In 2020, only 5% of FTSE 100 CEOs are women. The FTSE 250 is even further behind, with just 2%, including IG’s June Felix.
Last year, 23% of executive committee members in the FTSE 100 were women, and the combined number of women in executive and senior positions reached 28.6%. Further, a FTSE 100 pay gap still exists, and the highest-paying male CEO earns significantly more than the highest-paid female executive.
A lot of questions come to mind. Why are we seeing these poor numbers? When will we see 50/50 representation if the current rate of change continues? And what exactly does the future of female leadership look like?
To bring this narrative to life, IG has produced ‘Women CEOs in the UK’ – a guide to the female CEOs of the FTSE 100. The guide includes a useful infographic and provides insights into female representation, the gender pay gap, common barriers for women in corporate spaces, and more. You can view it here.
What are the key takeaways?
- The number of female FTSE 100 CEOs has increased by just one since 2012 – from four to five
- At the current rate, it will take more than 80 years before women achieve equality at the CEO level
- Only 18 FTSE 100 companies have more than 33% women in leadership positions
- Female FTSE 100 CEOs earn 16.66% less on average than their male counterparts
- The highest-paid male CEO earns almost 90% more than the highest-paid female
The ‘Women CEOs in the UK’ site also profiles the five female FTSE 100 CEOs of 2020. They are:
- Emma Walmsley: GlaxoSmithKline
Joined GSK in 2010 and became its chief executive in 2017. She is the only woman among the 25 highest-paid CEOs in the FTSE 100 but still earns about a tenth of the highest-paid male CEO.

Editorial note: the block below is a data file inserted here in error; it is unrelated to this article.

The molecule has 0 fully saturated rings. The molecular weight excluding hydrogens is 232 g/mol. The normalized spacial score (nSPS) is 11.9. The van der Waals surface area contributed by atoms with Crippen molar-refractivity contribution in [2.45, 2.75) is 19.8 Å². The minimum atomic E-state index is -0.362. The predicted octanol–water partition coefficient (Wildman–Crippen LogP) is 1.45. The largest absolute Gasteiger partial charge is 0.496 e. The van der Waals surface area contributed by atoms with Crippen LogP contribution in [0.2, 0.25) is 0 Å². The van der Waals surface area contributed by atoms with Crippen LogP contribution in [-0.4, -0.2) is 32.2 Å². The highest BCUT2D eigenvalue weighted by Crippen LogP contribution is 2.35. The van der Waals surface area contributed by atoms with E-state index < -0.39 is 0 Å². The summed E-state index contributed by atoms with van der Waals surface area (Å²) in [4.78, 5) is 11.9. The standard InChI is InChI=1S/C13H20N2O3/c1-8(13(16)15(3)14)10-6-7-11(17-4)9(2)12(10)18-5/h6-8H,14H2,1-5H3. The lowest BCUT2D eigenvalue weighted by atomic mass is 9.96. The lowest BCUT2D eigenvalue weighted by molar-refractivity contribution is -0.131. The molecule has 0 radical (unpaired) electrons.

- Liv Garfield: Severn Trent
Appointed in 2014 and is still the youngest CEO of a FTSE 100 company to date. Severn Trent’s share price has seen an improvement of 33.9% since she’s been at the helm.
- Carolyn McCall: ITV
Chosen as the first female chief executive of the ITV group. She was awarded the Office of the Order of the British Empire for her services to women in business.
- Allison Brittain: Whitbread
Lauded for overseeing a sale that provided a major cash injection for Whitbread. She was appointed a Commander of the Order of the British Empire in 2019.
- Alison Rose: Royal Bank of Scotland Group
Worked for RBS for 27 years and was appointed as chief executive in 2019. She is expected to roll out a new strategy for the bank to boost efficiency.
So, where does IG stand in terms of inclusivity and the female leadership growth course? The company’s CEO June Felix was recently interviewed about equality in the workplace, stating the following:
‘I believe without any doubt whatsoever that equality, fairness, meritocracy, openness and diversity of thought are the most important qualities that any organisation can have.
At IG I lead a business that is targeting growth through innovation and technology; using our expertise to extend into new products and new markets.
We have some ambitious targets – goals that we will only achieve by attracting and retaining the best people from the broadest possible pool and providing them with an environment where they can bring their very best each day.
We know that to win in rapidly changing global markets, gender, age, ethnicity, sexual orientation and religion are immaterial. Regardless of anyone’s background, what we are looking for are people who will make our organisation better – not because they fit in and think the same way, but because they bring unique perspectives and experiences.
Diversity of thought is not only the right thing to do – it makes sound commercial sense too.’
A recent appointment of Joanna Naylor as Chief Legal and Governance Officer has also supported IG’s goal of being more gender inclusive when it comes to senior appointments. IG now has a total of four women on its board, which already represents 36% of the total.